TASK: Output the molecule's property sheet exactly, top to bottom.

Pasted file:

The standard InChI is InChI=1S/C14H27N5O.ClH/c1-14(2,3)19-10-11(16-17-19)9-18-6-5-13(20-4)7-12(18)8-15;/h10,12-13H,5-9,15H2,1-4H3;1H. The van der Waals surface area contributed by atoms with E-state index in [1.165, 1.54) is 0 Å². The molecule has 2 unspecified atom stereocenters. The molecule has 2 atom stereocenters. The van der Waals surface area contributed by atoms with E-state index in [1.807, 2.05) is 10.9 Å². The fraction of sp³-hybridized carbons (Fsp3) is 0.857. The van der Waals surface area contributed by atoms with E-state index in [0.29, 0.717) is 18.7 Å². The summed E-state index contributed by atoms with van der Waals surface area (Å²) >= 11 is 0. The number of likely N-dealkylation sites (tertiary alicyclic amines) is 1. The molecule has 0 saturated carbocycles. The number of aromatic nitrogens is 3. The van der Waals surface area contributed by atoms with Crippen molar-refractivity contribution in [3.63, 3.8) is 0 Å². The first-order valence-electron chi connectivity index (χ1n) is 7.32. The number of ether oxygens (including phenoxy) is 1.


The standard InChI is InChI=1S/C14H27N5O.ClH/c1-14(2,3)19-10-11(16-17-19)9-18-6-5-13(20-4)7-12(18)8-15;/h10,12-13H,5-9,15H2,1-4H3;1H. The van der Waals surface area contributed by atoms with E-state index in [1.165, 1.54) is 0 Å². The molecule has 2 unspecified atom stereocenters. The molecule has 2 atom stereocenters. The van der Waals surface area contributed by atoms with E-state index in [1.807, 2.05) is 10.9 Å². The fraction of sp³-hybridized carbons (Fsp3) is 0.857. The van der Waals surface area contributed by atoms with E-state index in [0.29, 0.717) is 18.7 Å². The summed E-state index contributed by atoms with van der Waals surface area (Å²) >= 11 is 0. The number of likely N-dealkylation sites (tertiary alicyclic amines) is 1. The molecule has 0 saturated carbocycles. The number of aromatic nitrogens is 3. The van der Waals surface area contributed by atoms with Crippen molar-refractivity contribution in [3.63, 3.8) is 0 Å². The first-order valence-electron chi connectivity index (χ1n) is 7.32. The number of ether oxygens (including phenoxy) is 1.